PHILADELPHIA (CBS) — The stars could be aligning in Harrisburg next year for a massive overhaul of the way alcohol is sold in Pennsylvania. At the top of the list: privatizing Pennsylvania’s 625 state liquor stores.
Incoming Republican governor Tom Corbett has said selling the state stores is a top priority of his administration, something he reiterated at a press conference Wednesday.
That goal will be much easier to achieve with Republicans in decisive charge of both houses of the General Assembly.
“I believe this is one of the first things we look at coming out of the gate,” said Rep. Tom Killion (R-Delaware County). “That’s a basic question: should we be in the alcohol business? I don’t think so.”
Rep. Killion co-sponsored a bill this year with Rep. Mike Turzai (R-Allegheny County) to privatize the state stores. Turzai is now in line to become the House Majority Leader.
Selling the state’s liquor system has been tried time and again in Harrisburg, but Killion says next year will be different.
“I think the big difference is the budget dilemma we’re in. We’re facing between a $3 billion and a $5 billion deficit,” he said. “We need revenue.”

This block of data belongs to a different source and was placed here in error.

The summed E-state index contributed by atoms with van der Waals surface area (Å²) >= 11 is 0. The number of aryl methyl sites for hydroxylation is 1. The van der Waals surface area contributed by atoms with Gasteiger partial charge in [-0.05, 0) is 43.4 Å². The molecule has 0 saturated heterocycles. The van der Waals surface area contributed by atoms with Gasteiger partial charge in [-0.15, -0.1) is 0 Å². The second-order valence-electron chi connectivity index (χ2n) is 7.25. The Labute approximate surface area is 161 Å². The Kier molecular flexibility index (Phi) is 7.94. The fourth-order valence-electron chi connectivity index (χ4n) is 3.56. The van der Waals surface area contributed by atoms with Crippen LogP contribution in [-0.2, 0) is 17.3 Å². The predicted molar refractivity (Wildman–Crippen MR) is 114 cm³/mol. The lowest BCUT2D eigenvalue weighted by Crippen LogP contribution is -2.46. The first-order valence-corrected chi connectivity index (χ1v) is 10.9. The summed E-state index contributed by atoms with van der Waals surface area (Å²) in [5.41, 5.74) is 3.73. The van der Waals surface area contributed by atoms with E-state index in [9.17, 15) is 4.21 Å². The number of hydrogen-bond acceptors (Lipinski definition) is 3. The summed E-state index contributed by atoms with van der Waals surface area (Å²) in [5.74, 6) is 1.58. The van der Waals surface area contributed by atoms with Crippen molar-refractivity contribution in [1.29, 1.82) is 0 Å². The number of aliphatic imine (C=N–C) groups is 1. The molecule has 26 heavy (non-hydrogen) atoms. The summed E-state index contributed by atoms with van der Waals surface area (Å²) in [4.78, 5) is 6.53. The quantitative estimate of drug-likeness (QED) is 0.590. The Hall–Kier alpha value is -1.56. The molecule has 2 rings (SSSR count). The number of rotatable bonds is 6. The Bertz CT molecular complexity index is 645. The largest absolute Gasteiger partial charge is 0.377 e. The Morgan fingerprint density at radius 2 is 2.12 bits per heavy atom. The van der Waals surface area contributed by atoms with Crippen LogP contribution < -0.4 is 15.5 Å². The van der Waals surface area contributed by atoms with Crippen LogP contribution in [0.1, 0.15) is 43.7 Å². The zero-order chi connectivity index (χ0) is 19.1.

Killion estimates selling 750 retail and 100 wholesale liquor store licenses could net the state at least $2 billion dollars. That’s a potential nest egg that could be invested for transportation or other budget needs. He says the state would then still be able to tax the sale of alcohol to make up the roughly $200 million it earns from liquor sales each year.
But not everyone agrees.
“It would be hard to make up the revenue for the state. In fact, it wouldn’t happen,” said Wendell Young, president of Local 1776 of the United Food and Commercial Workers. Young’s union represents many of the 3,800 state store employees.
“The idea that Pennsylvania is not competitive is ridiculous,” Young said.
He points out lower alcohol prices at state stores in recent years and several steps the Liquor Control Board has taken to modernize the system: opening larger stores, starting Sunday hours and installing self-service wine kiosks in grocery stores.
“This is not an example of where we hear government can’t do things well,” he said. “This is something government has done very well.”
If the state stores are sold off, it’s likely that most Liquor Control Board employees would lose their jobs. The LCB would still oversee enforcement of the state’s liquor laws.
Rep. Killion says there is still a lot of work to do on the proposal, and lawmakers will need to thoroughly crunch all the numbers to make sure it won’t end up costing the state revenue over the long-term.
Reported By: Ben Simmoneau, CBS3